Multi-turn Conversations: conversation involving multiple exchanges between a user and a chatbot to accomplish a task or answer a request.
Natural Language Generation (NLG): process of creating grammatically correct sentences through algorithms.
Natural Language Processing (NLP): involves the development of algorithms, models and systems that enables computers to process human language – either through speech or text. This is key component that distinguishes conversational AI-based chatbots from basic rule-based chatbots.
Natural Language Understanding (NLU): a component of NLP that enables chatbots to read and interpret human language to identify the user intent.
Neural Networks: inspired by the structure and functioning of the human brain, these are a class of algorithms designed to recognize patterns and make intelligent decisions based on data. These networks can learn from data and generalize patterns.
Omni-channel: refers to a business strategy that provides customers with consistent and integrated experience across multiple channels (e.g. online, mobile, etc.).
Open-Source AI: AI projects and frameworks whose source code is freely accessed, used, modified, and distributed to the public. Open-source AI models encourage collaboration, transparency, and community involvement in its development.
Platform Integration: the integration of a chatbot into various websites, applications, or messaging platforms for user interaction.
Pre-training: training a model on a large dataset before fine-tuning it to specific tasks.
Prompt Engineering: refers to strategic and deliberate crafting of input prompts to help guide LLMs to a desirable outcome.
Reinforcement Learning: type of ML in which the model learns to make decisions by receiving feedback.
Response generation: process by which a chatbot creates and delivers a reply based on user input.
Responsible AI: approach of creating, implementing, and deploying AI systems that foster trust, ethics, transparency, fairness, accountability, and focus on the well-being of individuals and society.
Retrieval Augmented Generation (RAG): process of enhancing accuracy and reliability of an LLM by grounding the model on external sources of knowledge to supplement its training data.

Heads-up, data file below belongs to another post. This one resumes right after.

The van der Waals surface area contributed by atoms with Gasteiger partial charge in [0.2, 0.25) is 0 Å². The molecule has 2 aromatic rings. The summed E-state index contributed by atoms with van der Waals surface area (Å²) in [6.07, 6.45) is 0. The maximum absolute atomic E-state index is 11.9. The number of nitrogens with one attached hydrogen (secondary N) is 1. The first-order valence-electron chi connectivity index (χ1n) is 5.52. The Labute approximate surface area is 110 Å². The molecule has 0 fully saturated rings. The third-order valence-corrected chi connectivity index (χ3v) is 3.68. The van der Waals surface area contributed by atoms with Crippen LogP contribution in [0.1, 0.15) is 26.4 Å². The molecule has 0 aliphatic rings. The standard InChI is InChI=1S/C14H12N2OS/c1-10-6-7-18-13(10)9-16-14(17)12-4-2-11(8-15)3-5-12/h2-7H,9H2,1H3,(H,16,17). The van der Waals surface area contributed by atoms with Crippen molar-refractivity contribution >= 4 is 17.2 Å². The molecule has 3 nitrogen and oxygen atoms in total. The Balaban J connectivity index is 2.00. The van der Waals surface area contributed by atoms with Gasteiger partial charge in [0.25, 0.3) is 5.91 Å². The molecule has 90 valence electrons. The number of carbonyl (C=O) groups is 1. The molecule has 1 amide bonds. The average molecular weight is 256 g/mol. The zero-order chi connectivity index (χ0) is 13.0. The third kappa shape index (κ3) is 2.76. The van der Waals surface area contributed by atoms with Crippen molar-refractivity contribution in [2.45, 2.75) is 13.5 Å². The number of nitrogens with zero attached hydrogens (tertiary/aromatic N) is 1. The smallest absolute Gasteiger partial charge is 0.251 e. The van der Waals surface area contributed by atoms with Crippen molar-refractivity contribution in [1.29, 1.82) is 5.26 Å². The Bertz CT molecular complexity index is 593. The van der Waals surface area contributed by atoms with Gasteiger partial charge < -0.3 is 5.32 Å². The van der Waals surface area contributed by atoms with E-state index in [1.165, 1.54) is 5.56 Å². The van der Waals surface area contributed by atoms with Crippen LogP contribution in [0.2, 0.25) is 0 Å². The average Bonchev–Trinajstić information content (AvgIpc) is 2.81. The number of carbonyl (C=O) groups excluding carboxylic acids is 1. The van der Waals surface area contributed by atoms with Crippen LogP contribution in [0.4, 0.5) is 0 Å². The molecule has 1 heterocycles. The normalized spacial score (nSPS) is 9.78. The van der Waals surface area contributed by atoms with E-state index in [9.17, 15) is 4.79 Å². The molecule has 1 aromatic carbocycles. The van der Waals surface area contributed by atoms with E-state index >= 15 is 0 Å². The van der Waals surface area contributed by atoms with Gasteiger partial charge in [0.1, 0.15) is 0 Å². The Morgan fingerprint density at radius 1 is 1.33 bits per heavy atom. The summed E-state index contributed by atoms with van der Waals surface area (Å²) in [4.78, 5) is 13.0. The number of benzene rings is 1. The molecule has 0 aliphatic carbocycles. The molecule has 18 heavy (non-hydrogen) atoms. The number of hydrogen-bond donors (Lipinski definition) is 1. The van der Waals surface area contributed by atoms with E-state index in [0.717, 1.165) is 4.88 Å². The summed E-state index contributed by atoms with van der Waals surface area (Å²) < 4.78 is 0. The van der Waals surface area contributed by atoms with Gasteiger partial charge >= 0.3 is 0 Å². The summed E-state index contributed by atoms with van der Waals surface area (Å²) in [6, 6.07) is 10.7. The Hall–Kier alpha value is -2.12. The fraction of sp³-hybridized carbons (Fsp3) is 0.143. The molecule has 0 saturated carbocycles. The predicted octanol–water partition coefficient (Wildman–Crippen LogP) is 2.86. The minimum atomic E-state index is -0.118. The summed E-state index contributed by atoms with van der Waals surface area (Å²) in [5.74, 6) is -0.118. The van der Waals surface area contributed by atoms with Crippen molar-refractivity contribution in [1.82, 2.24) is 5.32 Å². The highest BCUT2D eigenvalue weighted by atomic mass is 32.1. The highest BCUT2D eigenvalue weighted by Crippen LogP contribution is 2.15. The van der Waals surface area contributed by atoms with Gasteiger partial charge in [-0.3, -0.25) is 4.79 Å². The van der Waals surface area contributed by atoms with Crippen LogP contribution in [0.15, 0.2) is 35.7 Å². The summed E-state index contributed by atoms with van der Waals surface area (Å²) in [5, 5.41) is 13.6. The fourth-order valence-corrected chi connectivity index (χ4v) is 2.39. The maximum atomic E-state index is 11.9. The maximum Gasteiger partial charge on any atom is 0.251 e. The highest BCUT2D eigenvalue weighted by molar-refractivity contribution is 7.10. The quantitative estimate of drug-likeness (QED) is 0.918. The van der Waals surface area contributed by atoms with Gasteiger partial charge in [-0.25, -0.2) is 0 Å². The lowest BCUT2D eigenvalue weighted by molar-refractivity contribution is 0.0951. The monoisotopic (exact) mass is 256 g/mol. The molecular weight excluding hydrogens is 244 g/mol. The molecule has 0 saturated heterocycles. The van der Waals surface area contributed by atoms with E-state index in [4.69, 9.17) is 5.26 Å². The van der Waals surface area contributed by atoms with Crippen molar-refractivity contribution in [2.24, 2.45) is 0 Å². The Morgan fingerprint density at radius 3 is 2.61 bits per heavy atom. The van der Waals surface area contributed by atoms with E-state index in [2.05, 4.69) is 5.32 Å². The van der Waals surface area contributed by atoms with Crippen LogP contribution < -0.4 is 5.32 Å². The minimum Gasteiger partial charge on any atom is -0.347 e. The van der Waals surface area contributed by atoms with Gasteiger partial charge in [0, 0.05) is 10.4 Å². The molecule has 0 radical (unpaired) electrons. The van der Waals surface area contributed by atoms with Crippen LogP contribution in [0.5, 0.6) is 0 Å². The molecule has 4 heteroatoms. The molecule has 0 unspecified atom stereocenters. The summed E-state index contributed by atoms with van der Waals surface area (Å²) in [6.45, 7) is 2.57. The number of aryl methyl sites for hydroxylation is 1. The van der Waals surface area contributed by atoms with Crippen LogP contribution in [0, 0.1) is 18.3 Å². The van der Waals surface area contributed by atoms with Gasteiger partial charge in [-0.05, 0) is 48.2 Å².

Rule-Based Chatbot: a computer program that works using a predetermined dialogue flow. Unlike AI chatbots, it can only operate within a rigid structure.
Sentiment Analysis: process of determining emotional tone expressed in user’s input to enable the chatbot to respond appropriately.
Scripted Responses: responses that are predetermined based on anticipated user inputs.
Supervised Learning: type of ML in which model is trained on data that is labelled to make predictions about new data.
Training Dataset: collection of data used to train a ML algorithm. It can help teach ML models to generalize patterns from data, enabling it to make accurate predictions on new data.
Transformers: type of deep learning model that processes input data in parallel to enable the capture of complex relationships and dependencies in sequential data.
Transparent AI: concept of making AI systems more understandable and explainable to humans. It is important in fostering trust, ensuring accountability, and addressing any ethical concerns with AI technology
Unsupervised Learning: type of ML where model is given data without explicit instructions on what to do with it. The goal is for the algorithm to explore the data, recognize patterns, relationships, or structures within the data.
Utterance: statement made by user (either speech or text). Utterances are analyzed by chatbots to determine the intent.